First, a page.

The Fed took less action than expected: interest rates are now higher and stock prices lower than people at the end of last week expected them to be now.
Over the past year--the ten-year bond rate is half what it was at the end of last July. Back then we said that the long bond was pricing in three more years of liquidity trap depression followed by a rapid normalization of interest rates. Now what do we say? That the bond market is pricing in seven more years of liquidity trap and near zero federal funds rates?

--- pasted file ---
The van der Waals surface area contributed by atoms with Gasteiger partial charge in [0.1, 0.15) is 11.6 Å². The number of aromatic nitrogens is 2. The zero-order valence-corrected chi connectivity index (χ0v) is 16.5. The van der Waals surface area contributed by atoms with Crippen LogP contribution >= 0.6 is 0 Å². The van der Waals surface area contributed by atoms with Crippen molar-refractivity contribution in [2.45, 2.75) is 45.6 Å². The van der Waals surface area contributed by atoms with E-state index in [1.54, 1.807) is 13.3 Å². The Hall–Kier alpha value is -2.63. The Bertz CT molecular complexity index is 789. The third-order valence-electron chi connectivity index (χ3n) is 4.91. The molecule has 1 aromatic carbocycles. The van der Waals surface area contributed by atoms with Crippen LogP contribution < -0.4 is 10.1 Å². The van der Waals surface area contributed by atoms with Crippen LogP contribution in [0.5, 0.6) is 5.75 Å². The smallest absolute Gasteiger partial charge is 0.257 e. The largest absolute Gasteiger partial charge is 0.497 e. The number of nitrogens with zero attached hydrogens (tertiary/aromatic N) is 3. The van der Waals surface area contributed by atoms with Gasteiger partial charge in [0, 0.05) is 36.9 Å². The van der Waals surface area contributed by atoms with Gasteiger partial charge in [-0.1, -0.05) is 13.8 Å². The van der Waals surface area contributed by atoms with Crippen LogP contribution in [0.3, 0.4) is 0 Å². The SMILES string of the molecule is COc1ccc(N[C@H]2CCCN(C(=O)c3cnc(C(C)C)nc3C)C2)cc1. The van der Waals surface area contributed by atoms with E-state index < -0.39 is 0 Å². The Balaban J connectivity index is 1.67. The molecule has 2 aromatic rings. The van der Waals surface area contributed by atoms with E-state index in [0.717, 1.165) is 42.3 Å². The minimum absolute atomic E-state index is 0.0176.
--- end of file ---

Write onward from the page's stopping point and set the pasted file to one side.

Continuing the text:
An astonishing shift last August in market expectations about future inflation rates, interest rates, and output levels has been met with very marginal changes in policy on the part of the Federal Reserve.
It is probably the case that the desired tool would be fiscal policy--or banking policy, i.e. large-scale mortgage refinancings. But we are not going to get that, are we?
If further monetary steps are not necessary now, when would they be?
There has been no recovery in employment in the past 33 months: if a flat-lining employment-to-population ratio for 33 months does not trigger more aggressive action on the part of the Fed, what would?